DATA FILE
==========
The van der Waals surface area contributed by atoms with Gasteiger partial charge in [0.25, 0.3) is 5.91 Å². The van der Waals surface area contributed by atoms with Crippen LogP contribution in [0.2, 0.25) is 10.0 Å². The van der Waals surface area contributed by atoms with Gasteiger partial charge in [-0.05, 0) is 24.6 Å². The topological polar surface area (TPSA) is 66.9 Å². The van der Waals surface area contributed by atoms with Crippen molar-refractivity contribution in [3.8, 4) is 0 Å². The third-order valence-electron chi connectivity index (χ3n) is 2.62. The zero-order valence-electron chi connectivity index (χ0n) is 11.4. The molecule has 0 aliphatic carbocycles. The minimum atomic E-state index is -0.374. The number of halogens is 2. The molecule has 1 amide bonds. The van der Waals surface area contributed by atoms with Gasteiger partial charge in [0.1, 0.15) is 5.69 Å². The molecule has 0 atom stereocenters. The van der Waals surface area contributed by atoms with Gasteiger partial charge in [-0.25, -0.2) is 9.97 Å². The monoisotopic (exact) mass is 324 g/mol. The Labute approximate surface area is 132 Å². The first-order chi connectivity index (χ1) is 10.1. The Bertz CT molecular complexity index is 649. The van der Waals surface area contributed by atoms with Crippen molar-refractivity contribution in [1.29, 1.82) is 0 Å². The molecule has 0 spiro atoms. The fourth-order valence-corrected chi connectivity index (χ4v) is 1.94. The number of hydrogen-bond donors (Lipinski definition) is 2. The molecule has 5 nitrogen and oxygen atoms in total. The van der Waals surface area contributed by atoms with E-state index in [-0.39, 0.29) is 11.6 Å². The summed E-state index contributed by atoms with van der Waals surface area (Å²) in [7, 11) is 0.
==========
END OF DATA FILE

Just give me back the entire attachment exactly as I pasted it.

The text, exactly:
The van der Waals surface area contributed by atoms with Gasteiger partial charge in [0.25, 0.3) is 5.91 Å². The van der Waals surface area contributed by atoms with Crippen LogP contribution in [0.2, 0.25) is 10.0 Å². The van der Waals surface area contributed by atoms with Gasteiger partial charge in [-0.05, 0) is 24.6 Å². The topological polar surface area (TPSA) is 66.9 Å². The van der Waals surface area contributed by atoms with Crippen molar-refractivity contribution in [3.8, 4) is 0 Å². The third-order valence-electron chi connectivity index (χ3n) is 2.62. The zero-order valence-electron chi connectivity index (χ0n) is 11.4. The molecule has 0 aliphatic carbocycles. The minimum atomic E-state index is -0.374. The number of halogens is 2. The molecule has 1 amide bonds. The van der Waals surface area contributed by atoms with Gasteiger partial charge in [0.1, 0.15) is 5.69 Å². The molecule has 0 atom stereocenters. The van der Waals surface area contributed by atoms with Gasteiger partial charge in [-0.25, -0.2) is 9.97 Å². The monoisotopic (exact) mass is 324 g/mol. The Labute approximate surface area is 132 Å². The first-order chi connectivity index (χ1) is 10.1. The Bertz CT molecular complexity index is 649. The van der Waals surface area contributed by atoms with Crippen molar-refractivity contribution in [1.29, 1.82) is 0 Å². The molecule has 0 spiro atoms. The fourth-order valence-corrected chi connectivity index (χ4v) is 1.94. The number of hydrogen-bond donors (Lipinski definition) is 2. The molecule has 5 nitrogen and oxygen atoms in total. The van der Waals surface area contributed by atoms with E-state index in [-0.39, 0.29) is 11.6 Å². The summed E-state index contributed by atoms with van der Waals surface area (Å²) in [7, 11) is 0.